Mental health professional: “In the past two weeks, my practice has exploded.”San Francisco Chronicle, by Steve Rubenstein and Nora Mishanec, Sep. 11, 2020
In a year of wondering what could possibly come next, the next things just keep on coming.
After eight months, they’re starting to add up, say mental health experts. And there’s lots of 2020 left, plenty of time for more next things.
“I’ve been hearing the word ‘apocalyptic’ a lot,” said San Francisco psychiatrist Scott Lauze. “I’m doing a tremendous amount of hand-holding these days. You can’t even rely on the color of the sky anymore.”
Lauze, in private practice for three decades, said he had never seen the call for his services take off like right now.
“In the past two months, there was a significant uptick in demand,” he said. “In the past two weeks, my practice has exploded.”
Pandemic, social unrest, heat waves. Wildfires. Smoke. Mass evacuations. Therapists call them stressors, and there has been no shortage of things to get stressed over.
And this just in: ash raining from the heavens, and darkness at noon.
“I couldn’t fall asleep,” said San Francisco nurse Valieree MacGlaun, who works the night shift and was walking home Friday on Divisadero Street from the VA hospital in her scrubs.
She said she feels overwhelmed, though her job is to help other people overcome feeling overwhelmed.
“This is my calling,” she said. “But you have to take care of yourself.”
Connie and Michael VonDohlen flew from their home in Tennessee to San Francisco on Wednesday to attend their daughter’s wedding, just in time for the dark orange daytime skies that made some locals say it felt like living on Mars. Streets were deserted. The VonDohlens, who don’t seem to shock easily, said they were shocked.
“We thought we had gone into the Twilight Zone,” Michael VonDohlen said. “I was expecting zombies to jump out from every doorway.”
“The fires, added to the pandemic, and the inability to escape — all that adds to the potential for hopelessness,” said emergency room psychiatrist Yener Balan, head of behavioral health services at Kaiser Permanente Northern California.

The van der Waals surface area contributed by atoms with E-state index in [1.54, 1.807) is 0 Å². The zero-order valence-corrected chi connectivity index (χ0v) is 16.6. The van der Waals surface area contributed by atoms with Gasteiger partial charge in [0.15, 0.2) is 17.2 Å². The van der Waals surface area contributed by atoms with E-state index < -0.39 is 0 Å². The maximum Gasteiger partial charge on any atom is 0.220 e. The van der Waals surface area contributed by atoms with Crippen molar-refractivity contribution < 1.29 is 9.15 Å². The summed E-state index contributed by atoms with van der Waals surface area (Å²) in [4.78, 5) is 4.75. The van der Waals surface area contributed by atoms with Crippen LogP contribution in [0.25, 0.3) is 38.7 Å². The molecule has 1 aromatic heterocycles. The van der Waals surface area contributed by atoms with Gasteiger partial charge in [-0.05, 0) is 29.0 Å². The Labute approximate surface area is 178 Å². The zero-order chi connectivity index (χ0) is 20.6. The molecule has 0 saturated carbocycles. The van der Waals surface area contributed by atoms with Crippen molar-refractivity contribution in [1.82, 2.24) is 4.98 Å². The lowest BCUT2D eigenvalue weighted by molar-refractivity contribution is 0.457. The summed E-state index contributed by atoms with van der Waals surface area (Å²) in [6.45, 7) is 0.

Calamity and malaise are part of the human condition, he said, and pondering the world wars endured by prior generations can put a virus or a wildfire in perspective.
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“As a species, we are resilient,” he said. “Many generations have seen this level of calamity.”
Taking care of oneself, living in the moment, checking in with family and friends, getting enough exercise and sleep — those are the keys to coping, Balan said. And turning off the TV and the computer when enough is enough — that helps, too. It also reduces exposure to the added stresses of a national election and its apocalyptic nuances.
“Just when you think you’re beginning to deal with one disaster, another one comes along,” said David Spiegel, a psychiatry professor at Stanford University. “Patients who have been stable are experiencing an exacerbation of depression and anxiety.”
The year 2020, he said, is turning out to be a “remarkable test of everyone’s ability to cope.”
Trying to cope in Alamo Square, while holding three dogs on a leash, was professional dog walker Michael Waddell. He used to wear a plain mask, for the virus. Now he wears a mask with an air filter, for the virus and the smoke. Different disaster, different mask.
Two in 5 U.S. adults say they are “struggling with mental health or substance abuse” since the pandemic hit, according to a report from the Centers for Disease Control and Prevention. And the “prevalence of symptoms of anxiety disorder” were triple those of last year, the report added.
Even if psychiatrists are doing more business these days, Waddell said, dog walkers aren’t. Business has largely fallen off as people staying home can walk their own dogs.
Waddell’s usual complement of dogs is six. Losing half his income, Waddell said, “has added more to my immediate stress than the smoke or the wildfires.”
Dogs, who have no problem living in the moment, help. So do hobbies, said Melissa Smith, who was waiting for 5-McAllister bus. She said her therapy was to try “old lady hobbies.”
“This is the perfect excuse to take up knitting,” she said. “It’s a good outlet for the frustration. You need something to channel your energy.”
Smith was on her way home, where the knitting was waiting.
“What better place to practice peace than the middle of a storm?” she said. “I just think, after this, we are all going to be so resilient.”